Once I decided on the colour it was then time to paint! I took out each shelf which initially I didn’t do thinking I could get away with painting the shelves still in the vanity. Don’t do this! It ends up being more difficult and taking out each shelf really isn’t that big of a deal and makes it way easier to paint). The paint was fairly opaque, so one coat pretty much covered the vanity with some touch-ups here and there.

If you have any raised paneling on the drawers of your vanity, like me, it’s easier if you paint the grooves first to avoid brush strokes.

I then used a roller brush to apply the rest of the paint for a seamless finish.

Once the vanity was dry, I avoided using the bathroom for the rest of the week. I didn’t want to risk any paint chipping off. Also, I was too lazy to move everything back up from our second bathroom back to this one…

After it was all done, I added some new caulking around the sink.

Also, if you’ve never used these painter’s pyramids, what have you been doing with your life?! Okay I only just discovered these and I couldn’t believe how much easier this product makes it to paint. You put them underneath whatever it is that you’re trying to paint (so the vanity doors in this case) and it props them up just enough that you can paint the sides without getting paint everywhere! You can find them at any hardware store, but Amazon also sells them for just over $11 – totally worth it!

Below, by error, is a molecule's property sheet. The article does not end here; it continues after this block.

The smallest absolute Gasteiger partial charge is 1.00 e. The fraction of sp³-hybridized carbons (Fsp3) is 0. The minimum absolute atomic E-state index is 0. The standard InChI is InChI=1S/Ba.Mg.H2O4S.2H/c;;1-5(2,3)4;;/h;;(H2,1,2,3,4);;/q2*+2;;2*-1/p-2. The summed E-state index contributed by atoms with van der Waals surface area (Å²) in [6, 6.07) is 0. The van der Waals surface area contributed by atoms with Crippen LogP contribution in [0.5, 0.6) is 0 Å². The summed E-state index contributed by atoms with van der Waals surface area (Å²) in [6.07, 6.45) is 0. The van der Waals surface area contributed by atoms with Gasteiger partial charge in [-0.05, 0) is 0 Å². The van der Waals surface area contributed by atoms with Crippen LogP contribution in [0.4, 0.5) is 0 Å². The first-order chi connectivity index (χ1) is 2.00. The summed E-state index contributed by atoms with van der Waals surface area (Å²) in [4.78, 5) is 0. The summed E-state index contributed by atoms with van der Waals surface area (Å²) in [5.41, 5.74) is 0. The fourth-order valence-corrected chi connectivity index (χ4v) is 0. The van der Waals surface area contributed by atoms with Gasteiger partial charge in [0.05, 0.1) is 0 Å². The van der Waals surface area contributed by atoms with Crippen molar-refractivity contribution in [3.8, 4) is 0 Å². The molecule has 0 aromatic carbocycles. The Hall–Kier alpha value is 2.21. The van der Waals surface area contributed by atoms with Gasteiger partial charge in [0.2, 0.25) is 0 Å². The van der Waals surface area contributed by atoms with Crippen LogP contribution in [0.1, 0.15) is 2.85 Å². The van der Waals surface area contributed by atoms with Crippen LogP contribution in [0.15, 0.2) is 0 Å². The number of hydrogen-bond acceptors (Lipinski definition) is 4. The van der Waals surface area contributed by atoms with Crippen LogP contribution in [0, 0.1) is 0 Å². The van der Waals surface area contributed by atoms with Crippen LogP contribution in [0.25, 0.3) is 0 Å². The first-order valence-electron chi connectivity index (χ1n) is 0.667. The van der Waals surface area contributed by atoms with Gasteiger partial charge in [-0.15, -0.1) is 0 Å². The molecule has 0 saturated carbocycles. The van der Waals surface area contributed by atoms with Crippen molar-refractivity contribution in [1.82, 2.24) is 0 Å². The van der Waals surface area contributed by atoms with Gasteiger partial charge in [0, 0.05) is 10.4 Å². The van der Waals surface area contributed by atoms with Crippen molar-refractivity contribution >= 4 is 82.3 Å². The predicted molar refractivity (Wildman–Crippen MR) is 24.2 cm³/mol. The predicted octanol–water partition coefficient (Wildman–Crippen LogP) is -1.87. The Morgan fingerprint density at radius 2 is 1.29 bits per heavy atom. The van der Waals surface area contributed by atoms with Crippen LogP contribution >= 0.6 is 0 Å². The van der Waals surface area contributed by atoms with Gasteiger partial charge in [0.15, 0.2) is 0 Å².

After I painted the vanity, I also wanted to give the knobs a makeover too as they definitely would not match the new vanity. I picked up a can of spray paint by Rustoleum in Satin Nickel at my local Canadian Tire and was very happy with the outcome!

I am trying to go for a brushed nickel finish with most of the hardware in the bathroom. So instead of buying all new hardware (which can be pricey!), I opted for spray paint which does the trick! I let them dry a few hours before I screwed them back in, and waited a few days before I screwed them back in tightly.

So there we have it! My bathroom makeover so far! I definitely have more plans before this is finished (such as painting the walls, painting the floor, framing the mirror and making some new towel racks), so it’s certainly a work-in-progress. However, I think it’s already a big improvement and couldn’t wait to share it so far with you all!

Also, I forgot to mention, I updated the faucet with a new one in brushed nickel! I got it on sale at Canadian Tire for around $50 and is definitely an improvement from the old.

And now for the best part – the final results!

And now for the before and after! (I love me a good before and after).

So what do you think???? I personally think it’s a big improvement! For under $200 you certainly cannot buy a new bathroom vanity! I can’t wait to continue working away on the rest of my plans for this space and see how much of a change it will be then! So follow me along as I work away at my bathroom makeover on a budget!